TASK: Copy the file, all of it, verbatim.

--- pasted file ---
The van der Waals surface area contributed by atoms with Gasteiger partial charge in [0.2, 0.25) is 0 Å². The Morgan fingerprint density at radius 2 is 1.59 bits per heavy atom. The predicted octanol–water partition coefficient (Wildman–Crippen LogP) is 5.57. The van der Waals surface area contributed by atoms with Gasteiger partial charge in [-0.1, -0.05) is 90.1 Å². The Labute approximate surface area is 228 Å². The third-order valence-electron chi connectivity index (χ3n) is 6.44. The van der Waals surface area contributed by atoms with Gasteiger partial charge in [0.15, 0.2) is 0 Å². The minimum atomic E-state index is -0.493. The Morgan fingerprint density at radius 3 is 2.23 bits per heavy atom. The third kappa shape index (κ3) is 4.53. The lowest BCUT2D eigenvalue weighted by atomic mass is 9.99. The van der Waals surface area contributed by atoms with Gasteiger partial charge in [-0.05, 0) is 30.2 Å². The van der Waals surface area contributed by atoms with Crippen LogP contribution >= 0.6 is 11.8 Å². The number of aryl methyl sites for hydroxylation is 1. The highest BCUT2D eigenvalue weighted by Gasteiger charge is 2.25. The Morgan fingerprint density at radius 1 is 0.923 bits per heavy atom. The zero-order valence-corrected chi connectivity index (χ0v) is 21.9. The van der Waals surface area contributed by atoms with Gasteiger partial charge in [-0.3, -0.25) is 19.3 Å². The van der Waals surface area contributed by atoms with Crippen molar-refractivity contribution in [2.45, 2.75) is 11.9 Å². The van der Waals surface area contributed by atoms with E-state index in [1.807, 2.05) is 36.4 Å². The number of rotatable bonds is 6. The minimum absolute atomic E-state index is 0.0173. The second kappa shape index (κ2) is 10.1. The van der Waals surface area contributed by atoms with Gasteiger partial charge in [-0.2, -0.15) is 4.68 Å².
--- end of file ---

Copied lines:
The van der Waals surface area contributed by atoms with Gasteiger partial charge in [0.2, 0.25) is 0 Å². The Morgan fingerprint density at radius 2 is 1.59 bits per heavy atom. The predicted octanol–water partition coefficient (Wildman–Crippen LogP) is 5.57. The van der Waals surface area contributed by atoms with Gasteiger partial charge in [-0.1, -0.05) is 90.1 Å². The Labute approximate surface area is 228 Å². The third-order valence-electron chi connectivity index (χ3n) is 6.44. The van der Waals surface area contributed by atoms with Gasteiger partial charge in [0.15, 0.2) is 0 Å². The minimum atomic E-state index is -0.493. The Morgan fingerprint density at radius 3 is 2.23 bits per heavy atom. The third kappa shape index (κ3) is 4.53. The lowest BCUT2D eigenvalue weighted by atomic mass is 9.99. The van der Waals surface area contributed by atoms with Gasteiger partial charge in [-0.05, 0) is 30.2 Å². The van der Waals surface area contributed by atoms with Crippen LogP contribution >= 0.6 is 11.8 Å². The number of aryl methyl sites for hydroxylation is 1. The highest BCUT2D eigenvalue weighted by Gasteiger charge is 2.25. The Morgan fingerprint density at radius 1 is 0.923 bits per heavy atom. The zero-order valence-corrected chi connectivity index (χ0v) is 21.9. The van der Waals surface area contributed by atoms with Gasteiger partial charge in [-0.3, -0.25) is 19.3 Å². The van der Waals surface area contributed by atoms with Crippen molar-refractivity contribution in [2.45, 2.75) is 11.9 Å². The van der Waals surface area contributed by atoms with E-state index in [1.807, 2.05) is 36.4 Å². The number of rotatable bonds is 6. The minimum absolute atomic E-state index is 0.0173. The second kappa shape index (κ2) is 10.1. The van der Waals surface area contributed by atoms with Gasteiger partial charge in [-0.2, -0.15) is 4.68 Å².